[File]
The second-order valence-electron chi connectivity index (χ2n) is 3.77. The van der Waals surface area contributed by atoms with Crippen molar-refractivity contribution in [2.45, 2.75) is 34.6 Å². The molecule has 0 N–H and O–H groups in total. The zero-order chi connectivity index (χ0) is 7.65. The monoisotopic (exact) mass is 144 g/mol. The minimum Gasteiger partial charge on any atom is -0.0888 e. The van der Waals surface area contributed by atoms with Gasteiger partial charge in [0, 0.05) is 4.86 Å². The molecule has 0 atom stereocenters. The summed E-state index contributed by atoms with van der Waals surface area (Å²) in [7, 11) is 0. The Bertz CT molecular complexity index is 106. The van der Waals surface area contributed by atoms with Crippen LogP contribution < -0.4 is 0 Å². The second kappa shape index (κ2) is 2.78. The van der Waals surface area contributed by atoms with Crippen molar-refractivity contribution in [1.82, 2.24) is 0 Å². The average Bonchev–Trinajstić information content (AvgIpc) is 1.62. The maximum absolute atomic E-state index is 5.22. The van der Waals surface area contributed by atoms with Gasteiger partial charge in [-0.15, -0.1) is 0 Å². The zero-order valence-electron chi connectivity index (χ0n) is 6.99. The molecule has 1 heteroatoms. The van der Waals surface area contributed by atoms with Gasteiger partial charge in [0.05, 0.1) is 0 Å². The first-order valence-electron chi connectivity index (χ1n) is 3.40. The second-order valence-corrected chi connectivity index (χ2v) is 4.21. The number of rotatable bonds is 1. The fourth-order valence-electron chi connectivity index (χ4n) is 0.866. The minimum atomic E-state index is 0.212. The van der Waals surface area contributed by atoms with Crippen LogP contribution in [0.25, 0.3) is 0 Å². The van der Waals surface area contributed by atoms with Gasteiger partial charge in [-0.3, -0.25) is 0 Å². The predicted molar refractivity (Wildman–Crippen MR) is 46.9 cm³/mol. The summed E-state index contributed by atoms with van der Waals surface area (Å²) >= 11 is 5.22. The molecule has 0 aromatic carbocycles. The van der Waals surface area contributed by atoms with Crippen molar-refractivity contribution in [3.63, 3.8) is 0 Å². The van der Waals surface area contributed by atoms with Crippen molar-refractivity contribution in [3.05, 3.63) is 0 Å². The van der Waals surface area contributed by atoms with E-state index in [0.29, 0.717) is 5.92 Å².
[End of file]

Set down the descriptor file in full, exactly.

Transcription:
The second-order valence-electron chi connectivity index (χ2n) is 3.77. The van der Waals surface area contributed by atoms with Crippen molar-refractivity contribution in [2.45, 2.75) is 34.6 Å². The molecule has 0 N–H and O–H groups in total. The zero-order chi connectivity index (χ0) is 7.65. The monoisotopic (exact) mass is 144 g/mol. The minimum Gasteiger partial charge on any atom is -0.0888 e. The van der Waals surface area contributed by atoms with Gasteiger partial charge in [0, 0.05) is 4.86 Å². The molecule has 0 atom stereocenters. The summed E-state index contributed by atoms with van der Waals surface area (Å²) in [7, 11) is 0. The Bertz CT molecular complexity index is 106. The van der Waals surface area contributed by atoms with Crippen LogP contribution < -0.4 is 0 Å². The second kappa shape index (κ2) is 2.78. The van der Waals surface area contributed by atoms with Crippen molar-refractivity contribution in [1.82, 2.24) is 0 Å². The average Bonchev–Trinajstić information content (AvgIpc) is 1.62. The maximum absolute atomic E-state index is 5.22. The van der Waals surface area contributed by atoms with Gasteiger partial charge in [-0.15, -0.1) is 0 Å². The zero-order valence-electron chi connectivity index (χ0n) is 6.99. The molecule has 1 heteroatoms. The van der Waals surface area contributed by atoms with Gasteiger partial charge in [0.05, 0.1) is 0 Å². The first-order valence-electron chi connectivity index (χ1n) is 3.40. The second-order valence-corrected chi connectivity index (χ2v) is 4.21. The number of rotatable bonds is 1. The fourth-order valence-electron chi connectivity index (χ4n) is 0.866. The minimum atomic E-state index is 0.212. The van der Waals surface area contributed by atoms with Crippen LogP contribution in [0.25, 0.3) is 0 Å². The van der Waals surface area contributed by atoms with Gasteiger partial charge in [-0.3, -0.25) is 0 Å². The predicted molar refractivity (Wildman–Crippen MR) is 46.9 cm³/mol. The summed E-state index contributed by atoms with van der Waals surface area (Å²) >= 11 is 5.22. The molecule has 0 aromatic carbocycles. The van der Waals surface area contributed by atoms with Crippen molar-refractivity contribution in [3.63, 3.8) is 0 Å². The van der Waals surface area contributed by atoms with Crippen molar-refractivity contribution in [3.05, 3.63) is 0 Å². The van der Waals surface area contributed by atoms with E-state index in [0.29, 0.717) is 5.92 Å².